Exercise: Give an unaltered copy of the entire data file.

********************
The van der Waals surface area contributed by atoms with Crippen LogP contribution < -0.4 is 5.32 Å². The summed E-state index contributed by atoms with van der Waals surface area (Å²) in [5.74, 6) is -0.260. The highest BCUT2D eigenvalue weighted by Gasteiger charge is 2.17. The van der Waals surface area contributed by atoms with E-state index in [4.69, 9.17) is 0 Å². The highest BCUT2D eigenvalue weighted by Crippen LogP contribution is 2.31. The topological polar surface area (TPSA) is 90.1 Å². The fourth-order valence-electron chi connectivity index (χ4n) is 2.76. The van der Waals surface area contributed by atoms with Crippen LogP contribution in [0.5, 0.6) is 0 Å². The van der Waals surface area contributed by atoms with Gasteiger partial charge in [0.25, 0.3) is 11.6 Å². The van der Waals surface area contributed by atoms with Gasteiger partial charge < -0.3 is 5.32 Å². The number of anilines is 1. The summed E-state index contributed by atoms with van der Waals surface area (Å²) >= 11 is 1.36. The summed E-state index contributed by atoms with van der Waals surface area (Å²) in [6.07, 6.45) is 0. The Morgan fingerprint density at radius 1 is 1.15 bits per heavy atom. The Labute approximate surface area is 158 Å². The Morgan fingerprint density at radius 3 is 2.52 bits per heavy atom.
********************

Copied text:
The van der Waals surface area contributed by atoms with Crippen LogP contribution < -0.4 is 5.32 Å². The summed E-state index contributed by atoms with van der Waals surface area (Å²) in [5.74, 6) is -0.260. The highest BCUT2D eigenvalue weighted by Gasteiger charge is 2.17. The van der Waals surface area contributed by atoms with E-state index in [4.69, 9.17) is 0 Å². The highest BCUT2D eigenvalue weighted by Crippen LogP contribution is 2.31. The topological polar surface area (TPSA) is 90.1 Å². The fourth-order valence-electron chi connectivity index (χ4n) is 2.76. The van der Waals surface area contributed by atoms with Crippen LogP contribution in [0.5, 0.6) is 0 Å². The van der Waals surface area contributed by atoms with Gasteiger partial charge in [0.25, 0.3) is 11.6 Å². The van der Waals surface area contributed by atoms with Gasteiger partial charge < -0.3 is 5.32 Å². The number of anilines is 1. The summed E-state index contributed by atoms with van der Waals surface area (Å²) >= 11 is 1.36. The summed E-state index contributed by atoms with van der Waals surface area (Å²) in [6.07, 6.45) is 0. The Morgan fingerprint density at radius 1 is 1.15 bits per heavy atom. The Labute approximate surface area is 158 Å². The Morgan fingerprint density at radius 3 is 2.52 bits per heavy atom.